What Teachers Want You to Know about Children and Divorce

Teacher wants you to know about divorce

What Teachers Want You to Know about Children and Divorce

Divorce is one of the leading causes of stress in children, as more than 1.5 million youngsters have parents who have begun the process. During the process, parents are rightfully concerned about their children’s welfare (in and out of the classroom), as reports have shown that children of divorced parents may experience depression, lower self-esteem, and a decline in academic performance.


It May be Difficult in the Beginning

Even “straight-A” children can be completely overwhelmed and shocked by the news of a divorce between their parents. Students may fear a number of different situations, from being moved from their familiar environment and being concerned about the life that they may live will be with only one of their parents, to their future if their parents begin dating others and the way their parents will now interact/communicate with each other.

Many children harbor anger, resentment, and hurt when they first learn of their parents’ intentions to divorce and find focusing on classroom lessons and homework to be a lower priority in their lives. Researchers have found that students whose parents are divorcing or already divorced are often less interactive in class, tend to keep to themselves, and have less consistency with their work.

Of course, there are students who will react differently and may immerse themselves even more deeply in their studies. Students who weren’t always as keen on reading or math sometimes find that the routine in class and assigned homework bring a level of consistency and regularity to a world that’s been turned upside-down.


Be Empathetic

This is an extremely difficult time for your child. They don’t understand what’s going on and don’t know what the next steps will be. Children often crave structure and routine, and divorce may affect much of that in the short term. You may find that they are acting out more at home; pushing the limits of your love, testing you and their other parent’s level of discipline, and challenging your decisions.

They are discovering that the love they thought you shared with their other parent ended, and are worried that your love for them will end, too. They hear you tossing around words like visitation, judges, dating, and court, and are scared, among many other emotions and responses they may have to your divorce.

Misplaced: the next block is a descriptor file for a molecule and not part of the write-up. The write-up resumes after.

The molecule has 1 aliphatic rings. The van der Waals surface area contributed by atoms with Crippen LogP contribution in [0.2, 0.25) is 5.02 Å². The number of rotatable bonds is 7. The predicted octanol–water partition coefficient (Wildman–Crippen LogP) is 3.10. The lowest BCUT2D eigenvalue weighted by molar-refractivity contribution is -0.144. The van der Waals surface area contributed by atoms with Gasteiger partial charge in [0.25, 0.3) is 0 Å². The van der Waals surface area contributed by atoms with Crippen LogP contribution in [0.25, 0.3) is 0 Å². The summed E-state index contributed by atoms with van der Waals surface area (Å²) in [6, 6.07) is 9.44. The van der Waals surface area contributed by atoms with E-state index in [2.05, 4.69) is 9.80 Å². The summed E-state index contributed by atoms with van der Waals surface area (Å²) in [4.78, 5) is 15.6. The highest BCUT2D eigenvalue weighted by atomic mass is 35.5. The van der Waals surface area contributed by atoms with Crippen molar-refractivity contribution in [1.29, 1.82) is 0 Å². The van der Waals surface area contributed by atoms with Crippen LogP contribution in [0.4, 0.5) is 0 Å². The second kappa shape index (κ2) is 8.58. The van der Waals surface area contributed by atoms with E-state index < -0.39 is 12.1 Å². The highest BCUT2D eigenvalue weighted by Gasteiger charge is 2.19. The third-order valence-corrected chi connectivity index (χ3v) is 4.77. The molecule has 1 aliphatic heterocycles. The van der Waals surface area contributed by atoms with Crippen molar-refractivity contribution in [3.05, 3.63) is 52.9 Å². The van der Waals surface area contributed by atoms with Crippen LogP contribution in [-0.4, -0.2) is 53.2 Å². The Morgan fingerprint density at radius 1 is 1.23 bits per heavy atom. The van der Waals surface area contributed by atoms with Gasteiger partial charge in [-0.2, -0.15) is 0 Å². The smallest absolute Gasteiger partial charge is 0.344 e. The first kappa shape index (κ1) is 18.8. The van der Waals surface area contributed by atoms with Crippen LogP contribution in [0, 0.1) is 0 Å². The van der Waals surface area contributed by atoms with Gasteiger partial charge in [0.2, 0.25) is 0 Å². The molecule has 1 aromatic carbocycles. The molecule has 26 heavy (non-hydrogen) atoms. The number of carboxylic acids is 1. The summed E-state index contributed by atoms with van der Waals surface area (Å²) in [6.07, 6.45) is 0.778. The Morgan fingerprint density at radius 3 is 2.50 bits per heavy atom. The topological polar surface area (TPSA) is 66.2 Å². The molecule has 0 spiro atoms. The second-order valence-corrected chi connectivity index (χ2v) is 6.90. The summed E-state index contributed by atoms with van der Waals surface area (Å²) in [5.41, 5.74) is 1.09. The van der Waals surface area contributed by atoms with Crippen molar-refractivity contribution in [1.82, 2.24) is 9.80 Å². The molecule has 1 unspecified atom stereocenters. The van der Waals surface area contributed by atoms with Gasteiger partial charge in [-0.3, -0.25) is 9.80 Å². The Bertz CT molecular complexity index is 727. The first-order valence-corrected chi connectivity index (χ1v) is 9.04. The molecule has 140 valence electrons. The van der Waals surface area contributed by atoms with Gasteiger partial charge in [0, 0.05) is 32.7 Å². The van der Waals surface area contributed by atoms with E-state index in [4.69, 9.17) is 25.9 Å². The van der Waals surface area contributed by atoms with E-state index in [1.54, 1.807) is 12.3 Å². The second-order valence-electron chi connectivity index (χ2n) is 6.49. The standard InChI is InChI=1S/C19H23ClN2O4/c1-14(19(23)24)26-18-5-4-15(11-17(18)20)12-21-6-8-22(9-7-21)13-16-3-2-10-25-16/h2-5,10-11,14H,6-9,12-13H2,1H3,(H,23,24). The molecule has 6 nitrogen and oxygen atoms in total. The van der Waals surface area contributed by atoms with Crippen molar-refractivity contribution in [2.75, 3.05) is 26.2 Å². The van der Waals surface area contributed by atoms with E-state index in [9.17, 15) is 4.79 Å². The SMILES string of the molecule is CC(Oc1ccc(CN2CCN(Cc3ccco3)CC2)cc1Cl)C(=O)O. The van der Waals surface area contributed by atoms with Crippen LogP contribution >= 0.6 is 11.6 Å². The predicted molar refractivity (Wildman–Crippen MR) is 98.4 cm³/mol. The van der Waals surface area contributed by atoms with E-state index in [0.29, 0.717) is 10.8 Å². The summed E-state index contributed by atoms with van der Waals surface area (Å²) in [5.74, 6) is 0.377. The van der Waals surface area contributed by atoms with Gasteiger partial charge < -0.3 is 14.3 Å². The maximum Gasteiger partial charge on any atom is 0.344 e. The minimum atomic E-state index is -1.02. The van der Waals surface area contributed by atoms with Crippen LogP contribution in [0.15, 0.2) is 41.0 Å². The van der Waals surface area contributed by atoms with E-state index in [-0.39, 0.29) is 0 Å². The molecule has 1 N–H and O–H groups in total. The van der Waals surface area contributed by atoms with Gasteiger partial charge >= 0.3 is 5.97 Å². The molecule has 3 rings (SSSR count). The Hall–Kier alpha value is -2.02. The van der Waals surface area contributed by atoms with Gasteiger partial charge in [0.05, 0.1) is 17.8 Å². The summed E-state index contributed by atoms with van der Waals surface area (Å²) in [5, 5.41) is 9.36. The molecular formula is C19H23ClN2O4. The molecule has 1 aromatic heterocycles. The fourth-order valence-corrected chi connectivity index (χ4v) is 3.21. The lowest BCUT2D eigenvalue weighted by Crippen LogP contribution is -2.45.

Knowing this, keep the lines of communication open with your child. While it’s important to continue to discipline them for poor behavior, it’s equally important that they understand the process of divorce and how their lives will be affected. When working with a family law attorney, find one who can help you work with your entire family to explain the process. Maintain a level of honesty and openness with your children and let them talk to you when they are experiencing any upsetting emotions.

While you’re at it, please take a minute to keep your child’s teachers and principals in the loop. They don’t need the details, but if there is something going on at home, they want to be able to work with the children to ensure they get the best possible education while they are with the teacher. When teachers have even a small idea that something may be causing stress and turmoil in your child’s life, they can help give your child the special attention that they may need.


Encourage Your Children

Heated arguments that caused stress and conflict in your household are known stressors for your children, so you’d think that there may be an immediate sense of relief.   A divorce might bring them much-desired relief, but the children probably won’t realize that at the very beginning.

The same goes for your child’s schoolwork. If children aren’t encouraged during the divorce process to further their education and deepen their level of knowledge, they may begin sliding down a slope that will be difficult to re-scale.

Teachers do their best to keep your child motivated and excited to learn and grow, but young learners need positive, consistent reinforcement from home to really drive home the value and need for higher and in-depth learning.


They Will Be Ok

Many different studies and anecdotes have shown that children experience difficulty both in and out of the classroom for about a year, but that after about a year, the reactions typically diminish, with many children exhibiting very few characteristics and traits that they had at the beginning of the divorce process.

It can help to find a Florida family law attorney who is experienced and knowledgeable about handling divorce cases. They can explain the procedure and process to you, to make sure you’re able to explain it to your children.